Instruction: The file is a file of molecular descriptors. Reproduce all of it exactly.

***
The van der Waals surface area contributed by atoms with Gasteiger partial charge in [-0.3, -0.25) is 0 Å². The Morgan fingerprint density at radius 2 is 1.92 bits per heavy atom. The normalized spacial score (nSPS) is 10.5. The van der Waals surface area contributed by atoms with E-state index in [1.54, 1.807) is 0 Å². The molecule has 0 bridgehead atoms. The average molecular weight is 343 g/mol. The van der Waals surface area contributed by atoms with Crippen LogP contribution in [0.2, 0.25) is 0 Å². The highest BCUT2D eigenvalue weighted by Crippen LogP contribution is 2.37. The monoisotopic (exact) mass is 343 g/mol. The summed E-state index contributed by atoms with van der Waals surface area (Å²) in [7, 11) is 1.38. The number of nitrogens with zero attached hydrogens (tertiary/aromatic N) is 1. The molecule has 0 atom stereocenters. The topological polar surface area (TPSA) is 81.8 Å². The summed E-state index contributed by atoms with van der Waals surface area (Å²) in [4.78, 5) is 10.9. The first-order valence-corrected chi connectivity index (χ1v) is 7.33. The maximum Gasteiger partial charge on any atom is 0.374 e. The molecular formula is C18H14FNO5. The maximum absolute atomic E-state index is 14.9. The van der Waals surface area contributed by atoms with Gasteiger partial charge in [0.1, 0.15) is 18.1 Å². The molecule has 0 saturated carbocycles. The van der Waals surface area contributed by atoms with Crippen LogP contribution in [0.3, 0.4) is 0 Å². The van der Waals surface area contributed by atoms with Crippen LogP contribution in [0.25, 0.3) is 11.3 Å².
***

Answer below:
The van der Waals surface area contributed by atoms with Gasteiger partial charge in [-0.3, -0.25) is 0 Å². The Morgan fingerprint density at radius 2 is 1.92 bits per heavy atom. The normalized spacial score (nSPS) is 10.5. The van der Waals surface area contributed by atoms with E-state index in [1.54, 1.807) is 0 Å². The molecule has 0 bridgehead atoms. The average molecular weight is 343 g/mol. The van der Waals surface area contributed by atoms with Crippen LogP contribution in [0.2, 0.25) is 0 Å². The highest BCUT2D eigenvalue weighted by Crippen LogP contribution is 2.37. The monoisotopic (exact) mass is 343 g/mol. The summed E-state index contributed by atoms with van der Waals surface area (Å²) in [7, 11) is 1.38. The number of nitrogens with zero attached hydrogens (tertiary/aromatic N) is 1. The molecule has 0 atom stereocenters. The topological polar surface area (TPSA) is 81.8 Å². The summed E-state index contributed by atoms with van der Waals surface area (Å²) in [4.78, 5) is 10.9. The first-order valence-corrected chi connectivity index (χ1v) is 7.33. The maximum Gasteiger partial charge on any atom is 0.374 e. The molecular formula is C18H14FNO5. The maximum absolute atomic E-state index is 14.9. The van der Waals surface area contributed by atoms with Gasteiger partial charge in [0.1, 0.15) is 18.1 Å². The molecule has 0 saturated carbocycles. The van der Waals surface area contributed by atoms with Crippen LogP contribution in [0.3, 0.4) is 0 Å². The van der Waals surface area contributed by atoms with Crippen LogP contribution in [0.25, 0.3) is 11.3 Å².